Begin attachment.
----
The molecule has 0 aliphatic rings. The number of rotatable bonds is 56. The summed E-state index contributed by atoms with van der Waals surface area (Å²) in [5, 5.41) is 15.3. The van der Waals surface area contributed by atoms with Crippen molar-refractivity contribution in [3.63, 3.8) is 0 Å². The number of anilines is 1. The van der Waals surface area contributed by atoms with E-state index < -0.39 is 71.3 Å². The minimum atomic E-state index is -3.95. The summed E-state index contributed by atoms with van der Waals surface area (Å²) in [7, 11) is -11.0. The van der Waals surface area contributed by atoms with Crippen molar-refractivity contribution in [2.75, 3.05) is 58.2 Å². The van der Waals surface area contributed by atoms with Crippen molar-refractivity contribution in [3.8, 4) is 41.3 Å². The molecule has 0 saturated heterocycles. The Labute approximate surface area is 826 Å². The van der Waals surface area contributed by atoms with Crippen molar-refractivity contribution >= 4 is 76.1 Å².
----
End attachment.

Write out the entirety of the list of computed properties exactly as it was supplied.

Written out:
The molecule has 0 aliphatic rings. The number of rotatable bonds is 56. The summed E-state index contributed by atoms with van der Waals surface area (Å²) in [5, 5.41) is 15.3. The van der Waals surface area contributed by atoms with Crippen molar-refractivity contribution in [3.63, 3.8) is 0 Å². The number of anilines is 1. The van der Waals surface area contributed by atoms with E-state index < -0.39 is 71.3 Å². The minimum atomic E-state index is -3.95. The summed E-state index contributed by atoms with van der Waals surface area (Å²) in [7, 11) is -11.0. The van der Waals surface area contributed by atoms with Crippen molar-refractivity contribution in [2.75, 3.05) is 58.2 Å². The van der Waals surface area contributed by atoms with Crippen molar-refractivity contribution in [3.8, 4) is 41.3 Å². The molecule has 0 saturated heterocycles. The Labute approximate surface area is 826 Å². The van der Waals surface area contributed by atoms with Crippen molar-refractivity contribution >= 4 is 76.1 Å².